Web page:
China is getting ready for a big annual assembly to outline a progress technique


Chinese President Xi Jinping will attend the National Day Reception in Beijing on September 30, 2020 on the eve of the 71st anniversary of the founding of the People’s Republic of China.

Thomas Peter | Reuters

BEIJING – The Chinese government will open an annual parliamentary session this week to approve the national priorities for 2021.

The meeting of delegates, known as the “Two Sessions,” oversaw changes such as President Xi Jinping’s removal of term limits in 2018 and the proposal for a new Hong Kong security law last year.

The otherwise generally symbolic meeting is of particular importance this year as it marks the beginning of China’s five-year plan – the 14th in the country’s history – and the 100th anniversary of the ruling Communist Party.

The authorities are expected to provide details on issues ranging from employment objectives to managing the Hong Kong semi-autonomous region.

Such comments will come as Beijing attempts to show progress on the development promises made to the 1.4 billion-inhabitant country and build China’s competitiveness in a world shocked by the coronavirus pandemic and increasingly vigilant about the rise of the Asian giant.

No specific GDP target expected

The “Two Sessions” parliamentary session is due to begin on Thursday with the opening of the Chinese People’s Political Consultative Conference, an advisory body. The National People’s Congress legislature is expected to open its annual meeting on Friday.

Typically, the government publishes its economic labor report, a document that sets out GDP, employment, inflation and other growth targets.

Most economists don’t expect the authorities to release a GDP target this year, having rarely decided not to at last year’s parliamentary session, which was delayed by about two months due to the coronavirus pandemic.

Li-Gang Liu, chief executive officer and chief economist of China at Citi Research, said in a note that if the report directly or indirectly sets a GDP target, the figure could be above 7%. This is in line with the growth targets announced by various Chinese provinces and the commitment to double GDP compared to 2010, Liu said.

On monetary policy, although the authorities have insisted that they will not abruptly reverse economic policy, “we expect China’s monetary conditions to visibly tighten this year,” Liu added.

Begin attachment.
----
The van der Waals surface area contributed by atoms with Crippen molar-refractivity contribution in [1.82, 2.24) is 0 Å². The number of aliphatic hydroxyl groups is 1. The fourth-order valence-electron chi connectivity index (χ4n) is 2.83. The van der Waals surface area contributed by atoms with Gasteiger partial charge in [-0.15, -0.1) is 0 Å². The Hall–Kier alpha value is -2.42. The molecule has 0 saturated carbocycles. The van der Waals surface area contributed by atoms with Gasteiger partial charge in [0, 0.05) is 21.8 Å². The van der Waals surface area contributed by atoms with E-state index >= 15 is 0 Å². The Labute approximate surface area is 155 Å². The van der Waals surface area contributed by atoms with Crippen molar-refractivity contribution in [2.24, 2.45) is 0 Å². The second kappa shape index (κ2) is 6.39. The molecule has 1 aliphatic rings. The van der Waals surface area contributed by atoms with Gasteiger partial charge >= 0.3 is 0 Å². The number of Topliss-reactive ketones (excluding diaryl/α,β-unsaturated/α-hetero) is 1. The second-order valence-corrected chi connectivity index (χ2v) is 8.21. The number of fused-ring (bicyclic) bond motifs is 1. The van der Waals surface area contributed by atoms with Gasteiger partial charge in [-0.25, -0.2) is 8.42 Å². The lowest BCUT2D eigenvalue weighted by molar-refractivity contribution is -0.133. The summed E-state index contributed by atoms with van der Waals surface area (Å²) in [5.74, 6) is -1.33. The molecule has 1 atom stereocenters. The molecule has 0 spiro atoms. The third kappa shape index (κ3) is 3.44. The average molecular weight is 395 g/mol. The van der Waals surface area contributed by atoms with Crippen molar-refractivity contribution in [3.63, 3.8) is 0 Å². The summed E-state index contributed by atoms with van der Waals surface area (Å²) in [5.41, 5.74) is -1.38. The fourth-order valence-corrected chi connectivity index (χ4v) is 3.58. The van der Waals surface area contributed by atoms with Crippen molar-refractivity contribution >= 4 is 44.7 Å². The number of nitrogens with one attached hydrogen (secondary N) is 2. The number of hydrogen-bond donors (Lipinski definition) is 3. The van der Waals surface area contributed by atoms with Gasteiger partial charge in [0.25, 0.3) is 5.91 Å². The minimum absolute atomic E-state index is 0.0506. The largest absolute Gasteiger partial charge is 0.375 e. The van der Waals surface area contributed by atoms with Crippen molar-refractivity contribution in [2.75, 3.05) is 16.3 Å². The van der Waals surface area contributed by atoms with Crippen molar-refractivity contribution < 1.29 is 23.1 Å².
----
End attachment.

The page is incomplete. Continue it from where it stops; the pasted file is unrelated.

China’s economy grew 2.3% last year despite the shock of the coronavirus pandemic as authorities rushed to control the spread of the virus domestically and assist businesses with tax cuts and cheaper loans. According to official figures, this GDP growth followed an expansion of 6.0% in 2019.

In terms of employment, economists broadly believe that China will create more than 10 million new urban jobs this year, up from 9 million last year.

A plan for the next five years

The parliamentary session will also share and approve details of China’s 14th Five-Year Plan. The development strategy for the world’s second largest economy is based on historic trade deals with neighbors in the Asia-Pacific region, while the United States, which increasingly sees China as a competitor, faces greater pressure.

The plan’s focus on “increasing domestic demand, improving the supply chain, self-sufficiency with technology and further opening up domestic markets are the most important tools to hedge against external uncertainties,” Bruce Pang, director of macro and strategic research at China Renaissance, said in a report .

In addition to the details of how China might address national security issues related to technology and energy, authorities are expected to come up with defense spending plans in 2021.

Details of how Beijing plans to strengthen control over Hong Kong could also emerge from this year’s parliamentary session.

Late last month, Xia Baolong, director of the Hong Kong and Macau State Affairs Bureau and vice chairman of the Chinese People’s Political Consultative Conference – the political advisory body meeting during “Two Sessions” – released a speech on how Hong Kong’s electoral system should be changed that only supporters of the central government monitor the semi-autonomous region.

The parliamentary session is expected to last around ten days and will include press conferences with Foreign Minister Wang Yi and Prime Minister Li Keqiang.


Katherine Clark